Another objection is that banning religion only leads to a worse evil - idolatry which is a debased approach to religion. But if you make an idol out of the starving babies is that really that bad when you go among them to devote yourself to looking after them? Atheists are accused of idolatry. That assumes that everybody worships something religiously. So if you do not worship God you will worship your family or yourself or sex or drugs or whatever. But that is not religious worship. Valuing things does not necessarily mean you worship them. Valuing things does not necessarily mean that they are gods to you if you do not believe. Worship is treating an allegedly divine creature or entity as someone you can have a relationship with and upon whom you totally depend.

Dietrich Bonhoeffer said “If it is I who determine where God is to be found, then I shall always find a God who corresponds to me in some way, who is obliging, who is connected with my own nature. But if God determines where he is to be found, then it will be in a place which is not immediately pleasing to my nature and which is not at all congenial to me. This place is the Cross of Christ.” Only a tiny minority recognise these principles and a tiny minority of them live them. If religious education is so uninfluential then what is the point?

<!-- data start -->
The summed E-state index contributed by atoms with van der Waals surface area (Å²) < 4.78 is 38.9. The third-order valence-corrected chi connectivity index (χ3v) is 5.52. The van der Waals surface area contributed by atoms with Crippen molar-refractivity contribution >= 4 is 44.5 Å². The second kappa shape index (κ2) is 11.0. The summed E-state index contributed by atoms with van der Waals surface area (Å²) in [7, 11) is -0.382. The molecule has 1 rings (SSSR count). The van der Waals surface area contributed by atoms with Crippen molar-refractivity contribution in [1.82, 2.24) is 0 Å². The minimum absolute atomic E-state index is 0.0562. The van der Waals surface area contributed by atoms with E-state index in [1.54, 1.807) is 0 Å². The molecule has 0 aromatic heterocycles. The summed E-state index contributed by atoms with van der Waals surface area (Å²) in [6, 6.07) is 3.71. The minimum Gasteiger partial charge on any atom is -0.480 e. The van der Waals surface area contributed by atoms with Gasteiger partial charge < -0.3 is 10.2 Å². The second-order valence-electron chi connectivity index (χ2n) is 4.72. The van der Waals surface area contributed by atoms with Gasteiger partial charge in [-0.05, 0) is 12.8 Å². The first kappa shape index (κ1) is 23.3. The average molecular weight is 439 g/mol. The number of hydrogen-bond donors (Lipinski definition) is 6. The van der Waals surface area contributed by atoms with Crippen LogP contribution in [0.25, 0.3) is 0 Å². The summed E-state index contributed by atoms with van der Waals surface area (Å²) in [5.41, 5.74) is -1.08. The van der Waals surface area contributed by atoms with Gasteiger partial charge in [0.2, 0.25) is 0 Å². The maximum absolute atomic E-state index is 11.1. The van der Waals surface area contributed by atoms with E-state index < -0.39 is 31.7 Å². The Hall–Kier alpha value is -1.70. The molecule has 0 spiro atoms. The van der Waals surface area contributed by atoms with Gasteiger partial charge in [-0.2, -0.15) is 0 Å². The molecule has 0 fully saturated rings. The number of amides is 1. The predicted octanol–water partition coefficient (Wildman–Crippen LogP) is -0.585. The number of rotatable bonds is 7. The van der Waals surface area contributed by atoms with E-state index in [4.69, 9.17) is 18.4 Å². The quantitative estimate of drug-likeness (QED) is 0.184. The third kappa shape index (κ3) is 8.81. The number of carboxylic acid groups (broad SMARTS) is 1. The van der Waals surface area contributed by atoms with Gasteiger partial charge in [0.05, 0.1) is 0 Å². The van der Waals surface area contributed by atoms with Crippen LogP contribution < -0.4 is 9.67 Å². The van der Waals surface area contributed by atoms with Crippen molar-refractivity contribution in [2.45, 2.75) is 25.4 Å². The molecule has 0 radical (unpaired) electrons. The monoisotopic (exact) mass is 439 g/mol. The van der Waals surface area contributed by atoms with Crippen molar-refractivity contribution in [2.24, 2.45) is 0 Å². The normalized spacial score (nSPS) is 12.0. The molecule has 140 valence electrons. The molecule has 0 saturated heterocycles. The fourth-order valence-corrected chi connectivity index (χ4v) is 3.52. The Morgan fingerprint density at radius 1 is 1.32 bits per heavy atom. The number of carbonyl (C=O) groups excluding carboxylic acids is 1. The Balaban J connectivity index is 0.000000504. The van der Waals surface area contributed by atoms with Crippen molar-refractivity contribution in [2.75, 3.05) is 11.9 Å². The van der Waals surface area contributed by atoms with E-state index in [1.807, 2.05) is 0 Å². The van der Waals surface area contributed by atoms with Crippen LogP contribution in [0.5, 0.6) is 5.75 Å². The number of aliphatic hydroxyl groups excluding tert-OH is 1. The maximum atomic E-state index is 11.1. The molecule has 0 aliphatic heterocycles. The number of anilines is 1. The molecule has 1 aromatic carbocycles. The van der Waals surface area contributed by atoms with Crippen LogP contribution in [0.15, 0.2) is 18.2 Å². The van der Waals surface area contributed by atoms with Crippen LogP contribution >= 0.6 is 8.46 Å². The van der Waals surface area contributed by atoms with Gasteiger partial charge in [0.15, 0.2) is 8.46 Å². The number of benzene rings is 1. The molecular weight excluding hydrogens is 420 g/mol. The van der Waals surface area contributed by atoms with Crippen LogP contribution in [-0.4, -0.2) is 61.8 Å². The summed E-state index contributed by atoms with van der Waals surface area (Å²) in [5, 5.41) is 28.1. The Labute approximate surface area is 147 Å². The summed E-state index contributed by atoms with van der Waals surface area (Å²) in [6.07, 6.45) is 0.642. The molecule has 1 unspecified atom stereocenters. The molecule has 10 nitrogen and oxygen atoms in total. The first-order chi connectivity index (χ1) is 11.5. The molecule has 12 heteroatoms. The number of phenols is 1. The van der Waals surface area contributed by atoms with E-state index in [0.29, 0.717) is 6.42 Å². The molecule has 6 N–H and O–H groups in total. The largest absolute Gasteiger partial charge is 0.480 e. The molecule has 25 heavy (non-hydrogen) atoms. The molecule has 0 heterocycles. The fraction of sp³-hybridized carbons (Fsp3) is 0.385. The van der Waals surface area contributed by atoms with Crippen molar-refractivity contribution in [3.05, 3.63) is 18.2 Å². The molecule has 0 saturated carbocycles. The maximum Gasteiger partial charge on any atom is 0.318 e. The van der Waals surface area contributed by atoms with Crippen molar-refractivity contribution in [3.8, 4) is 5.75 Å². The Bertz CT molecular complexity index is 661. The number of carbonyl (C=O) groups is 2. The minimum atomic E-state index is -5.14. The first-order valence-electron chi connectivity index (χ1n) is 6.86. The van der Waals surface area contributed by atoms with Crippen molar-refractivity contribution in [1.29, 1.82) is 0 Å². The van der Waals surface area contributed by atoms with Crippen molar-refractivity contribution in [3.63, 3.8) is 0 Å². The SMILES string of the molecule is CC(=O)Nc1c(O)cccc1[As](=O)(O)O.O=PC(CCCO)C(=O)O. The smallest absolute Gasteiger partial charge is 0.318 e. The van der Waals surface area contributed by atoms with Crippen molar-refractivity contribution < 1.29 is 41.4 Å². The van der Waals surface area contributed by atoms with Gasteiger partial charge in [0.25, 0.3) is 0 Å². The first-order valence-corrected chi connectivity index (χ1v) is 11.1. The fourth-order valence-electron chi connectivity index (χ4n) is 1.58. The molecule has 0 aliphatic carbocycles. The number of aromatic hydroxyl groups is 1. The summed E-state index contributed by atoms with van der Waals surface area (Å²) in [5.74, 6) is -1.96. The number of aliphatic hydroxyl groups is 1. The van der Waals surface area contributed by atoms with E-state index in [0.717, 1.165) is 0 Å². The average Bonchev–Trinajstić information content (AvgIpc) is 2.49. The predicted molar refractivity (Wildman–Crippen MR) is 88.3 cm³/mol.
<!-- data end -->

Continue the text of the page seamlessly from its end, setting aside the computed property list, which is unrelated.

Another objection is that if we are not taught at school to convert to God and Jesus and even if such conversion is partly down to being conditioned, the alternative is worse. Christianity says that evil and sin cannot be rooted out of human life and that is mainly what the doctrine of the fall and original sin is about.

Are we that radically flawed? If so then the more power we get through science the more we have to worry. Make no mistake - if Christian leaders were able to suppress science they would. They settle for ignoring it, distorting it, cherry-picking it and making out that religious faith is a way of knowing things that science cannot touch on.

And if evil and sin cannot be erased on earth there is no need for Christianity and it will just be another way in which people hide their true colours and provide another way to hurt people.

And if religious faith is a problem, getting rid of it is not going to help because man will develop something else to create a problem about.

At another time, Nicholas Humphrey has noted how miracle tales and paranormal tales have “a somewhat self-righteous aura to them.” That is because they presume you are cynical and ungrateful to the supernatural which can help us if you do not believe. The anger that will be unleashed against you if you debunk or query the correctness of the tale is a sure sign of that arrogant holiness of the one telling you the magical tale. The objections to his reasonable ideas from religious people is a good example of how toxic supernatural believers are. The internet gives them an ideal thing to hide behind as they unleash their hate and their acidic lies. The biggest religious war ever is the faithful's war against truth and unbelievers online.